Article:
Ukraine – US Brzezinski’s ghost and the goading of the USSR

Mar 15, 2022
Zbigniew Brzezinski
Brzezinski’s spirit is infusing the talk...Image: Flickr / CSIS

Back in 1998, in an interview with the French news magazine, Le Nouvel Observateur, President Jimmy Carter’s National Security Adviser, Zbigniew Brzezinski, boasted how the US national security establishment had laid the groundwork for the eventual Russian invasion of Afghanistan in December 1979.

Months prior to that the US began to supply secret aid to the opponents of the pro-Soviet regime in Kabul knowing full well that if the USSR responded, it would get its own Vietnam War.

The USSR, of course, did get it. And the world in general and Afghanistan in particular got much else besides, consequences dismissed by Brzezinski as “some stirred-up Moslems.”

Right now, Brzezinski’s spirit is infusing the talk and in certain quarters; indeed, it is plainly in evidence in the reckless talk bordering on war fever in the context of Russia defeating the current campaign by Ukraine to resist Russia’s invasion. Once again, the talk is of a post-occupation insurgency against the invaders after they have taken over the main cities and and significantly control the arteries of communication. And once again the US and its allies will be contributing spectators – vicarious witnesses to a war in which they will not fight but will cheer from the sidelines.

Clearly, Ukraine’s right to self-defence has been not only coopted but speedily corrupted by the West’s perceived opportunity to overextend and weaken Russia. The ethics and morals of the situation have been hijacked, overborne by the assertion that Russia deserves this fate.

While there is no argument against Russia being forced to desist, this objective should not ignore the fundamental criteria against which all political action is to be judged – namely, whether the actions taken will improve the situation or stop it from getting worse. Yes, there are definitional problems with applying the criteria. These however, do not countenance a crude application of the so-called principal of the end justifying the means.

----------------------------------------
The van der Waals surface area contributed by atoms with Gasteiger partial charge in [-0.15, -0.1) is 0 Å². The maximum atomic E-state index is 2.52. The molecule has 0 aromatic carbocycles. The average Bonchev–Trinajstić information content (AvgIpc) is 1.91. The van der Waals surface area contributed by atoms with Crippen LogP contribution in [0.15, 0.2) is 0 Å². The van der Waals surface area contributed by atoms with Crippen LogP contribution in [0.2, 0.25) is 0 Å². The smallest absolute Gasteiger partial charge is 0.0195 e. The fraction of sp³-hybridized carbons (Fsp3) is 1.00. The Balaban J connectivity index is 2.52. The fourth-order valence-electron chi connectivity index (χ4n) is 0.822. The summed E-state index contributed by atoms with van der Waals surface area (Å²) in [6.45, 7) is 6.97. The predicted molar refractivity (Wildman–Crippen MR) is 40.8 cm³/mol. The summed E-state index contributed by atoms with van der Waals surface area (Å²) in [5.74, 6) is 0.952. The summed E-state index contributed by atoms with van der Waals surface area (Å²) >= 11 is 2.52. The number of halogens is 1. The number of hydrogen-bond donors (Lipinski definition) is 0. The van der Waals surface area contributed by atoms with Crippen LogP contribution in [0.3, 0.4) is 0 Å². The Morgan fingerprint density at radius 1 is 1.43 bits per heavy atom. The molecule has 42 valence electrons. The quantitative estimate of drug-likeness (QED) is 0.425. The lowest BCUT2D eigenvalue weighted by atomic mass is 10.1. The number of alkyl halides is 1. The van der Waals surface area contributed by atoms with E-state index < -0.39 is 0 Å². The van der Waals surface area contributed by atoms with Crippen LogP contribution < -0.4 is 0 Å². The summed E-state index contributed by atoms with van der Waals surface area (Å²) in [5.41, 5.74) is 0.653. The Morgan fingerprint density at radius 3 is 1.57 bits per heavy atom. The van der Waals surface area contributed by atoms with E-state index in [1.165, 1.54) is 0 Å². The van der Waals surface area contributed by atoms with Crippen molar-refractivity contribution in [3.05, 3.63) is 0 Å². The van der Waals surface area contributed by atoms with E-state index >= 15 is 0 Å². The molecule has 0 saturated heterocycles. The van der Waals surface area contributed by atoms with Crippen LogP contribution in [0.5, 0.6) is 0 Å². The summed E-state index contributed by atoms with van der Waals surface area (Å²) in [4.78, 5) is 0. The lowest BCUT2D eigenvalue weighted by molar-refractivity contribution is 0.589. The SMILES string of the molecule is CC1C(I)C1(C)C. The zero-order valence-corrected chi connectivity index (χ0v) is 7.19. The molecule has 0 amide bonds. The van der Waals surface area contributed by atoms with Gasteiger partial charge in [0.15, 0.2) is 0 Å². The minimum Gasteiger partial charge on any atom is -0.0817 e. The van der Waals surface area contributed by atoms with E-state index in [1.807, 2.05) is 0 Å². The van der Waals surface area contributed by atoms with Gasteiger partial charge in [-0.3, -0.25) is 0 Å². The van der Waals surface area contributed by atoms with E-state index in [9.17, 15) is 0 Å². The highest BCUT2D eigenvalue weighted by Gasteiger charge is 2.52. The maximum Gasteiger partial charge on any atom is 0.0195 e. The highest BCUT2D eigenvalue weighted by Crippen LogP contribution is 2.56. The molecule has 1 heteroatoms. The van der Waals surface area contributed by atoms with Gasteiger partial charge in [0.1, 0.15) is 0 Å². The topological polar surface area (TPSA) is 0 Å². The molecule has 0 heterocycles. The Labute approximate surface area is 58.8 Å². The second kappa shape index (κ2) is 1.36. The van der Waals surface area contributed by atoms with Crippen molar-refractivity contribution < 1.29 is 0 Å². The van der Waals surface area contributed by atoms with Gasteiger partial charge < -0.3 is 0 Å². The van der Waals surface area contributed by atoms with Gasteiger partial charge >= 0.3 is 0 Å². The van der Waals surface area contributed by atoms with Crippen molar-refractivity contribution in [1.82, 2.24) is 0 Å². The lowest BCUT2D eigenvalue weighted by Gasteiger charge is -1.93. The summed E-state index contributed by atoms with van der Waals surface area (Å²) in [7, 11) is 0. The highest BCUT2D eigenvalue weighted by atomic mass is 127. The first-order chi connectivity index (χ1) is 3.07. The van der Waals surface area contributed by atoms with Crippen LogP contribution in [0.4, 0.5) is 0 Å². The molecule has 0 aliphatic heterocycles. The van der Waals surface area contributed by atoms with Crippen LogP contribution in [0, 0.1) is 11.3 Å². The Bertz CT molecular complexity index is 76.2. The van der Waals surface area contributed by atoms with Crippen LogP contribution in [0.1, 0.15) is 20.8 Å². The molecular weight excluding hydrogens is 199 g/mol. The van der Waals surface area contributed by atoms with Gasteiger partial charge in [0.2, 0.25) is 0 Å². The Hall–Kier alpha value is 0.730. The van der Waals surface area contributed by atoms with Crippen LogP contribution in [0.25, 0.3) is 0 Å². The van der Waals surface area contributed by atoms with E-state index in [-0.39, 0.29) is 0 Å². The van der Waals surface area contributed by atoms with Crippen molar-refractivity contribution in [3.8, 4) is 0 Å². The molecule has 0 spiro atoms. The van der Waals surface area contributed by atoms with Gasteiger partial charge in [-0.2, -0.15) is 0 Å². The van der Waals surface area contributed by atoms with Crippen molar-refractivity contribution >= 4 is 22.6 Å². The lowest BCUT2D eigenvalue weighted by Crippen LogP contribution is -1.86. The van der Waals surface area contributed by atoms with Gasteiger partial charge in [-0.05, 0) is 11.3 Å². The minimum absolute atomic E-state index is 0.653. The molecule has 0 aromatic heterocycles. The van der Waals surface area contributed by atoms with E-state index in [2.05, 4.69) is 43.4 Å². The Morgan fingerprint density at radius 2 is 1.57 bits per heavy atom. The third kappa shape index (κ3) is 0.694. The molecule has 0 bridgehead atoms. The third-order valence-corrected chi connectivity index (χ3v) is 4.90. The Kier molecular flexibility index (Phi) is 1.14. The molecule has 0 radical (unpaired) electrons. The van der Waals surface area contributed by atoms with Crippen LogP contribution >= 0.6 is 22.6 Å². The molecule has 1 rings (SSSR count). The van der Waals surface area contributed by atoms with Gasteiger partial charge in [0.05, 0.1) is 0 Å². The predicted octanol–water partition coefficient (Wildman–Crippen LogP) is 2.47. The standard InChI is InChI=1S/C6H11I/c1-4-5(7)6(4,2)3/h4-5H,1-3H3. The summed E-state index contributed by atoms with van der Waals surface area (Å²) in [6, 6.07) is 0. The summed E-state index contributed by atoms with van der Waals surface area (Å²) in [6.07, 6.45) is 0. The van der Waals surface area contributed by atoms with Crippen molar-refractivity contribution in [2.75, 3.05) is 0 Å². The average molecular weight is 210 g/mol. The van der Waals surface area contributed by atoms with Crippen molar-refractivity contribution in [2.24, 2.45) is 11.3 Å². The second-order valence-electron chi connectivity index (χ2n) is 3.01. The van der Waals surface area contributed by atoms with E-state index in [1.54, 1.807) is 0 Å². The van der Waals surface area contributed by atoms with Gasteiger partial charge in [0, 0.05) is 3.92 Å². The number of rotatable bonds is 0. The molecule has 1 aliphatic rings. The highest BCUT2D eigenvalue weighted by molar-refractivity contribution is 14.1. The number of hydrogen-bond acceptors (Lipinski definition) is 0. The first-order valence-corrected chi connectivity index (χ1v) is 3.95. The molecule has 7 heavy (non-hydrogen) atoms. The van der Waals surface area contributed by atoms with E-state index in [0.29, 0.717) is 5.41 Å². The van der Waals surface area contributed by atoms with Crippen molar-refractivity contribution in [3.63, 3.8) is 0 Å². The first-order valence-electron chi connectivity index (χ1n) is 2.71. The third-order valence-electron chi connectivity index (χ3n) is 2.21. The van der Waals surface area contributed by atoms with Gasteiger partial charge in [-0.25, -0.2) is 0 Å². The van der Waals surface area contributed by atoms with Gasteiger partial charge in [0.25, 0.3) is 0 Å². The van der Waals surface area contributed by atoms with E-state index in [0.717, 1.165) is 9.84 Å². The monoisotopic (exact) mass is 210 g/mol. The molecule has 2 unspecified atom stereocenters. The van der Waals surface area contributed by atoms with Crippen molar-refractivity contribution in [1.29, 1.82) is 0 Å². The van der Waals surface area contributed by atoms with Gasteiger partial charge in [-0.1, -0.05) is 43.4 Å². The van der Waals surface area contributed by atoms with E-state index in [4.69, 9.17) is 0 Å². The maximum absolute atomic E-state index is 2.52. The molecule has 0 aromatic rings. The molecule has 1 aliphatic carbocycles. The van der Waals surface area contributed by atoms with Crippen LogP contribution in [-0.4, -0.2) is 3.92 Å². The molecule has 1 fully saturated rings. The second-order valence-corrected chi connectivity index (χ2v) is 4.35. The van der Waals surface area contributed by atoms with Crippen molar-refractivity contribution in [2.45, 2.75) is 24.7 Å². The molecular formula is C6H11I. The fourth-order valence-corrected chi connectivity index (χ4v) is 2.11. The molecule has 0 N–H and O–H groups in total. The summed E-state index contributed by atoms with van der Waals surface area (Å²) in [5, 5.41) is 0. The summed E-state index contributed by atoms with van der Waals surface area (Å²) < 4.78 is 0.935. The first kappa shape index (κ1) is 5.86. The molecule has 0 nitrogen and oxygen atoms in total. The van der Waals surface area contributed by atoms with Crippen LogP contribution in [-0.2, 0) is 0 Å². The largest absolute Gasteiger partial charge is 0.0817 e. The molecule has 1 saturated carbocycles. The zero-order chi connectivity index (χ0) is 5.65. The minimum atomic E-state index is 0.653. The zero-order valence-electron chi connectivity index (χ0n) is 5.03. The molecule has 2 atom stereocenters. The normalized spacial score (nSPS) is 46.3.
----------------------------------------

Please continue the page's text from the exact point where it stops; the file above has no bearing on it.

Accordingly, and in the immediate context, there are two strains of talking, thinking and planning that are particularly pernicious. The first is probably, and fortunately, only a remote possibility: Senator Lindsey Graham’s call for a Russian, or Russian, to assassinate President Putin. The repercussions need no elaboration here. In Europe, the history of assassination does not inspire confidence in improved outcomes.

The other is considered a certainty if Russia destroys the Ukrainian armed forces and occupies key areas in the country. Specifically it concerns the enthusiasm in the US for Ukrainians to make Russia suffer by way of an insurgency or, as one representative account phrased it, “How the US can beat Russia in Ukraine without firing a shot.”

More disturbing are the reports that the CIA has been training military and paramilitary forces in Ukraine for the last seven years should such a contingency emerge in resistance requires a “stay-behind” insurgent force. Essentially, the concept revolves around using locally recruited groups, or foreign mercenaries, within an occupied country as auxiliary forces to fight the enemy of the day.